Kingdom of Vatsa
c. 700 BCE–c. 300 BCE
Vatsa and other Mahajanapadas in the Post Vedic period.
Vatsa and other Mahajanapadas in the Post Vedic period.
CapitalKauśāmbī
Common languagesPrakrit
Sanskrit
Religion
Historical Vedic religion
Buddhism
Jainism
GovernmentMonarchy
Maharaja 
• 8th century B.C.
Nicakṣu (first)
• 4th century B.C.
Kṣemaka (last)
Historical eraIron Age
• Established
c. 700 BCE
• Disestablished
c. 300 BCE
Preceded by
Succeeded by
Kuru Kingdom
Magadha
Today part ofAllahabad division of Uttar Pradesh, India

Vatsa or Vamsa (Pali and Ardhamagadhi: Vaccha, literally "calf"[1]) was one of the sixteen Mahajanapadas (great kingdoms) of Uttarapatha of ancient India mentioned in the Aṅguttara Nikāya.

Location

The territory of Vatsa was located to the south of the Gaṅgā river, and its capital was the city of Kauśāmbī or Kosāmbī, on the Yamunā river and corresponding to the modern-day location of Kosam.[2]

History

The early period

The Vatsas were a branch of the Kuru dynasty. During the Rig Vedic period, the Kuru Kingdom comprised the area of present day Haryana/ Delhi and the Ganga-Jamuna Doab, till Prayag/ Kaushambi, with its capital at Hastinapura. During the late-Vedic period, Hastinapura was destroyed by floods, and the Kuru King Nicakṣu shifted his capital and all his subjects to a newly constructed capital that was called Kosambi or Kaushambi. In the post Vedic period, when Aryavarta consisted of several Mahajanapadas, the Kuru Dynasty was split between Kurus and Vatsas. The Kurus controlled the Haryana/ Delhi/ Upper Doab, while the Vatsas controlled the Lower Doab. Later, The Vatsas were further divided into two branches—One at Mathura, and the other at Kaushambi.

The Puranas state that after the washing away of Hastinapura by the Ganges, the Bhārata king Nicakṣu, the great-great grandson of Janamejaya, abandoned the city and settled in Kauśāmbī. This is supported by the Svapnavāsavadattā and the Pratijñā-Yaugandharāyaṇa attributed to Bhāsa. Both of them have described the king Udayana as a scion of the Bhāratas family (Bhārata-kula). The Puranas provide a list of Nicakṣu’s successors which ends with king Kṣemaka.[3]: p.117–8  Other Puranas state that the Vatsa kingdom was named after a Kaśī king, Vatsa.[4] The Ramayana and the Mahabharata attribute the credit of founding its capital Kauśāmbī to a Chedi prince Kuśa or Kuśāmba.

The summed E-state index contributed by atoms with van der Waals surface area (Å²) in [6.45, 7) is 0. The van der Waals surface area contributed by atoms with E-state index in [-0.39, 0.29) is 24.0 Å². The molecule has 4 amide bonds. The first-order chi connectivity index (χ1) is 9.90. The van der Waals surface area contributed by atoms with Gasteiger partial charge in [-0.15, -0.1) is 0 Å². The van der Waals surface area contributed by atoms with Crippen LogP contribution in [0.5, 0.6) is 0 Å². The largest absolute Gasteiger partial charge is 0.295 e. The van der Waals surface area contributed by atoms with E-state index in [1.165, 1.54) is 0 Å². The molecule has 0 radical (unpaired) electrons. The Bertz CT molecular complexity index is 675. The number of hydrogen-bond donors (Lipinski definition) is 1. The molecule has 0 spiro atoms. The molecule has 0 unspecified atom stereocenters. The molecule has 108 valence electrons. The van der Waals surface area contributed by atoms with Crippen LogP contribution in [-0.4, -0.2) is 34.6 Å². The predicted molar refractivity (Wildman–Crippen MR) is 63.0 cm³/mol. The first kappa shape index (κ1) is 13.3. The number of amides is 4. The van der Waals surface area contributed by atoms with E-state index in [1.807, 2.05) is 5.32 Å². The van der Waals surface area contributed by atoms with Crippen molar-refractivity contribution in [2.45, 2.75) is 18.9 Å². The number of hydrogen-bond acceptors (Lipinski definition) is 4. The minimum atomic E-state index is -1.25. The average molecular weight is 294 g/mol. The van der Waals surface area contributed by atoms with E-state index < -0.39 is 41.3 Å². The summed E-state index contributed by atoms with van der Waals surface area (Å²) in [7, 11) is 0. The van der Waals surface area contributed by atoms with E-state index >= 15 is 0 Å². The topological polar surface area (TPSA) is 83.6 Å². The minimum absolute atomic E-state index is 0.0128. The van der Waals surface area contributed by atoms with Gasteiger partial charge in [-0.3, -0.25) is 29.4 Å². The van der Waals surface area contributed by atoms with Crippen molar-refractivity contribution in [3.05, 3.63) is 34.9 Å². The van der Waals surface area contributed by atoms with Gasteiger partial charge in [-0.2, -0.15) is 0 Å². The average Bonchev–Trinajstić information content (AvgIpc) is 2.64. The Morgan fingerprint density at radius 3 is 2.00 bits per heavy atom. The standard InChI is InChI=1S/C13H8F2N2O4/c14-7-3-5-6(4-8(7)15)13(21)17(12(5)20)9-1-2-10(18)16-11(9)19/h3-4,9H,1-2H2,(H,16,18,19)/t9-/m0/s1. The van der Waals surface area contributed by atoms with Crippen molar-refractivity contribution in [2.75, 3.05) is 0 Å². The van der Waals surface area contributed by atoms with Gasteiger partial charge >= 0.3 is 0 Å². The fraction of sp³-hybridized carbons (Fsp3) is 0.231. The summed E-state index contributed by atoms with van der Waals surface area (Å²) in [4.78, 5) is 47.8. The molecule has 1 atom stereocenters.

The Mahabharata and the Harivansa states the close connection between the Vatsas and the Bhargas (Bhaggas).[3]: p.98 

Mahajanapada period

Vatsya coin (400-300 BCE)

The first ruler of the Bhārata dynasty of Vatsa, about whom some definite information available is Śatānīka II, Parantapa. While the Puranas state his father’s name was Vasudāna, Bhāsa tells it was Sahasrānīka. Śatānīka II married a princess of Videha, who was the mother of Udayana. He also married Mṛgāvatī, a daughter of the Licchavi chieftain Ceṭaka.[5] He attacked Campā, the capital of Aṅga during the rule of Dadhivāhana.[3]: p.119 

The wife of Śatānīka and the mother of Udayana was Queen Mṛgāvatī (in Sanskrit) or Migāvatī (in Prakrit). She was the daughter of Chetaka, the leader of Vaishali.[6] It is recorded that she ruled as a regent for her son for some period of time, although sources differ about the specific circumstances. According to the Jain canonical texts, Udayana was still a minor when Śatānīka died, so "the responsibility of governing the kingdom fell on the shoulders of queen Migāvatī ... till her son grew old enough".[7] On the other hand, Bhāsa's Pratijñāyaugandharāyaṇa says that she took "full charge of the administration" while Udayana was held as a prisoner by King Pradyota of Avanti, and "the way in which she discharged her duties excited the admiration of even experienced ministers".[8] Mrigavati, is notable for being one of the earliest known female rulers in Indian history.

Udayana

Main article: Udayana (king)

Udayana, the son of Śatānīka II by the Videha princess succeeded him. Udayana, the romantic hero of the Svapnavāsavadattā, the Pratijñā-Yaugandharāyaṇa and many other legends was a contemporary of Buddha and of Pradyota, the king of Avanti.[3]: p.119 

Later history

According to the Puranas, the 4 successors of Udayana were Vahināra, DanḍapāṇI, Niramitra and Kṣemaka. Later, the Vatsa kingdom was annexed by the Avanti kingdom. Maniprabha, the great-grandson of Pradyota ruled at Kauśāmbī as a prince of Avanti.[3]: pp.180, 180n, facing 565 

Vatsa was ultimately annexed into Magadha by Shishunaga.[9]

See also

References

Citations

  1. ^ Louis Herbert Gray (1902). Indo-Iranian Phonology with Special Reference to the Middle and New Indo-Iranian Languages. Columbia University Press. pp. 169–170.
  2. ^ Raychaudhuri, Hemchandra (1953). Political History of Ancient India: From the Accession of Parikshit to the Extinction of Gupta Dynasty. University of Calcutta. pp. 131–133.
  3. ^ a b c d e Raychaudhuri, Hemchandra (1972). Political History of Ancient India. Calcutta, India: University of Calcutta.
  4. ^ Pargiter, F.E. (1972) Ancient Indian Historical Tradition, Chaunan, Delhi, pp.269-70
  5. ^ Mahajan V.D. (1960, reprint 2007). Ancient India, S.Chand & Company, New Delhi, ISBN 81-219-0887-6, pp.171-2
  6. ^ Jain, K.C. (1991). Lord Mahāvīra and His Times. Lala Sunder Lal Jain research series (in Latvian). Motilal Banarsidass. p. 67. ISBN 978-81-208-0805-8. Retrieved 16 July 2018.
  7. ^ Jain, J.C. (1984). Life in Ancient India: As Depicted in the Jain Canon and Commentaries, 6th Century BC to 17th Century AD. Munshiram Manoharlal. p. 470. Retrieved 16 July 2018.
  8. ^ Altekar, A.S. (1956). The Position of Women in Hindu Civilization, from Prehistoric Times to the Present Day. Motilal Banarsidass. p. 187. ISBN 978-81-208-0324-4. Retrieved 16 July 2018.
  9. ^ Upinder Singh 2016, p. 272.

Sources